We are pleased to introduce Chartered Accountant Nick Basra who specialises in advising Managing Agents in the preparation of Service Charge accounts.
What do the service charge accounts communicate to you?
When you next receive your service charge accounts, look out for these key features and boost your knowledge understanding them. It isn’t all about the numbers as this blog will show you.
The income and expenditure schedule shows whether there is a surplus or deficit for the period.
A deficit occurs when service charges billed are lower than budgeted expenditure for services & works incurred. Conversely, a surplus occurs when service charges billed are greater than the budgeted expenditure for services & works incurred.
When setting the next budget, your Property Manager will refer to the latest accounts and review the financial performance. This helps them to identify changes & trends in cost headings and review value for money.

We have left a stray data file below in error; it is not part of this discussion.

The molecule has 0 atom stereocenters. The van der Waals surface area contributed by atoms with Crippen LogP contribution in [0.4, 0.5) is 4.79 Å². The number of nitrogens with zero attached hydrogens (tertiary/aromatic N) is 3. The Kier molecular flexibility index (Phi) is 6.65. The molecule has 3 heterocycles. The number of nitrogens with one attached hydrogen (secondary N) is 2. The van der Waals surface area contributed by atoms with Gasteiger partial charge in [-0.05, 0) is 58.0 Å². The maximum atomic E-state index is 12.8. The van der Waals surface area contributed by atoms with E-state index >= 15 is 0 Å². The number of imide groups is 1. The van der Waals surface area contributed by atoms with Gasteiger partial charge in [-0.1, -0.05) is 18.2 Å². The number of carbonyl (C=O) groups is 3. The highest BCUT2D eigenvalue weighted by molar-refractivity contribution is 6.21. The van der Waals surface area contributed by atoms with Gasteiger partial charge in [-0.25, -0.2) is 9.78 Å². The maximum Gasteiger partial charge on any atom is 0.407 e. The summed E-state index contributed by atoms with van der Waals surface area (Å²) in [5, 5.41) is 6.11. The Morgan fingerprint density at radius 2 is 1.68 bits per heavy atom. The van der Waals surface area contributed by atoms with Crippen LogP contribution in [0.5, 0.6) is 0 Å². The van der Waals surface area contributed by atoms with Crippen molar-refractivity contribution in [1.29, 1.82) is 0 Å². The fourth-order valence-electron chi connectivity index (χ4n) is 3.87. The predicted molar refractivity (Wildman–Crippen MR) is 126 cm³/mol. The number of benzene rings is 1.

The balance sheet shows the assets, liabilities and reserves at a specific point in time (being the period end date). It is important to remember this is a historic snapshot and not indicative of the financial position today.
The Accountant’s Report shows that the accounts have been objectively examined by a firm of qualified accountants, unconnected to the Managing Agent. There is an outline of the work performed inline with best practice such as reviewing accounting records, bank statements & invoices. Ultimately this provides a level of comfort to users of the accounts.
Notes to accounts
The notes can be found at the end of the service charge accounts. They include bank account details of where the service charge funds are held and information on the basis of accounts preparation (e.g. fundamentally accruals not cash).
This guest blog is brought to you by Nick Basra, a Chartered Accountant at Block Accountants, who assist Managing Agents. Nick is also a leaseholder and cares about raising standards. www.blockaccountants.co.uk